Torche's approach was different. Rather than simply beating the audience into submission, the Miami combo dared the crowd to have as much fun as they were. Bassist Jonathan Nuñez vaulted around the stage while drummer Rick Smith left his throne as often as possible. Brooks poked fun at the crowd, calling us too old (he's right) and taking the opportunity on a slow night to be as unserious as possible. False starts and tangled cords didn't matter—there was no need to feign professionalism on this night, which is always a breath of fresh air.
Approaching the show, we were curious just how the more melodious tracks on Meanderthal would translate without former second guitarist Juan Montoya, who left the band in late 2008 due to personal conflicts—ones that reportedly led to fisticuffs with Brooks during a sound check. Brooks transitioned into the lead parts smoothly, but the band sounded noticeably less heavy. Thus Torche's distinction among bands pegged as stoner metal—their songs don't live or die by the riff. Here's hoping an off night in Nashville doesn't slide them into the "not playing here" column.
Living in oblivion
We knew that Nashville Cream's '80s night at the Mercy Lounge was going to go one of two ways—either the bands were going to play sincere, earnest covers or just get silly drunk and cheese it up with power ballad after power ballad. Mondays are school nights, but we were definitely in the mood for the latter.
Plex Plex was the first group up, and kicked things off by heading straight down the sincere, earnest road, playing Sinead O'Connor's "Troy" and Chris and Cosey's "October Love Song." Bows and Arrows also decided to go the earnest route. "Just Like Honey" and "Here Comes Your Man" were nice, but a sloppy "Burning Down the House"/"Come on Eileen" medley was a bit uncomfortable.
The awesomely named Eliza the Arrow featuring Thundersnake decided to do this night up right: They were all gussied up like liquored-up rock 'n' rollers, and pulled out the first genuine cheer from the crowd with "Separate Ways" by Journey. Clearly we were not the only ones in the mood for stupid fun.
The night started to go really right with Chris Crofton and the Alcohol Stuntband: We were told that we were finally going to have our "faces melted off," and the cheerful nonchalance of the onstage beer swilling perfectly accented the raucous, coked-out 1-2-3 punch of metal that featured yes, Van Halen and yes, Motley Crue. Finally, we got ourselves an '80s night.
The Non-Commissioned Officers managed to draw the crowd from the bar with a tight rendition of Misfits' "Hybrid Moments," then put on a pitch-perfect "Time After Time" with Mama Lehning on vocals. It's becoming more and more of a pleasure to see this band play out, and their version of "Don't Come Around Here No More" solidified that opinion.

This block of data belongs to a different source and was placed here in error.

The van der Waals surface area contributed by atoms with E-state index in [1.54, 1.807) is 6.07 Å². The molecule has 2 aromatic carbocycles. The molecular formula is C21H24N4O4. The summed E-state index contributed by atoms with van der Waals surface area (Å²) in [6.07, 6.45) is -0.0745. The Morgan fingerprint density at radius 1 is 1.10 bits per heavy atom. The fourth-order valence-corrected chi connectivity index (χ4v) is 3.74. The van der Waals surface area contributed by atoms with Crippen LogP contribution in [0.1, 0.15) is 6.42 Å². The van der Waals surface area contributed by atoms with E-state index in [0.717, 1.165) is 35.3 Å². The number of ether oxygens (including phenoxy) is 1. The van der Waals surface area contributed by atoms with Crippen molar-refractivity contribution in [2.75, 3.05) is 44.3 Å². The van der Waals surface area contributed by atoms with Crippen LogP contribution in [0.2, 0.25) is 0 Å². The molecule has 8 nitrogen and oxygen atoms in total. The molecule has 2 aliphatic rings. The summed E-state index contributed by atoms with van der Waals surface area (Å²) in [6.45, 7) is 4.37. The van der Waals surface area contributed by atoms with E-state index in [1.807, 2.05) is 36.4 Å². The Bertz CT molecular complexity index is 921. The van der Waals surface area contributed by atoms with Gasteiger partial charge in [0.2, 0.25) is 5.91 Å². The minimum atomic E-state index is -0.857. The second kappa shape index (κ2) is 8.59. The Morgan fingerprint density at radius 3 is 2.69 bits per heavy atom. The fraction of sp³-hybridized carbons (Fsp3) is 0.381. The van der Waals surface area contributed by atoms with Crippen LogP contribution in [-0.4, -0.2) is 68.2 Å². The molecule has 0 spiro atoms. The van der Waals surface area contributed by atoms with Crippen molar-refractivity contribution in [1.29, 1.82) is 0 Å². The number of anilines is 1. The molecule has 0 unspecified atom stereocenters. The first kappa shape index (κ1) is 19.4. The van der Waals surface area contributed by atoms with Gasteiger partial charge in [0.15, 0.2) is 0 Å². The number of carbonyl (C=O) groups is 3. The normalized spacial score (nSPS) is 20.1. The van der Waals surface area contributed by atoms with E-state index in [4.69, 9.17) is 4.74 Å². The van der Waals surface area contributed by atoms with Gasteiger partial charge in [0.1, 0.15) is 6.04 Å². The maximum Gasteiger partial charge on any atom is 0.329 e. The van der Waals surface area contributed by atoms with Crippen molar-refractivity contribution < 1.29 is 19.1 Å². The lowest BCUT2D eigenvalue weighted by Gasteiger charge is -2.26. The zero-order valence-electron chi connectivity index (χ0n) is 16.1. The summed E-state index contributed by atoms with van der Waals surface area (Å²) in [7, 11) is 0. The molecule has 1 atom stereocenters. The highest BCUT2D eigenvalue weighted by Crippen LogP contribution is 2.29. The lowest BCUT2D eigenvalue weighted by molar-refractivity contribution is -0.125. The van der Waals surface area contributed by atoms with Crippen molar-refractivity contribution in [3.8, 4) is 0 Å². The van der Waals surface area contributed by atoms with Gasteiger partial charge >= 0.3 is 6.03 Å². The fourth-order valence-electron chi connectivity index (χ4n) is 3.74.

It's no secret that How I Became the Bomb's Jon Burr is a charismatic frontman, but this night belonged to the band's rhythm section, who totally nailed "In the Air Tonight." Much of the crowd dispersed after the Bomb, but there were some kids making out at the bar who definitely stayed to see The Protomen. This was another band that took the theme very seriously, with costumes ranging from a coked-out Don Johnson to a coked-out '80s metalhead. Their Eddie Rabbit and Judas Priest covers were nice, but we couldn't help but wipe away a tear (of laughter) when the disco ball lit up during the climax of "Total Eclipse of the Heart." Well played.
The disco ball should have been the climax, but no—the night was brought to a close by Heypenny and assorted friends. The crowd had thinned even more by this point, possibly because everyone appeared to be onstage for a gross/sincere rendition of "We Are the World." The line between earnestness and mockery was at long last blurred. The beer probably had something to do with it.
Getting your outfit together for Cream's '90s night? Better get to your parents' house and start raiding the closets now. See you next week. Email pics of your striped beanie to firstname.lastname@example.org.
Wow, I've never seen that 1963 TV footage! Weird how they played their own outro…
Clement's "Let the Chips Fall" is a great song--the '60s Charley Pride version is one…
I actually have a video of failure playing the exit in sometime in the 90s…
English teachers be like "Yo..... what are all these......... arbitrarily numbered dots.. in your rant...........?"
Thank you for your honesty, Steve. Your comment really puts things in fucking perspective.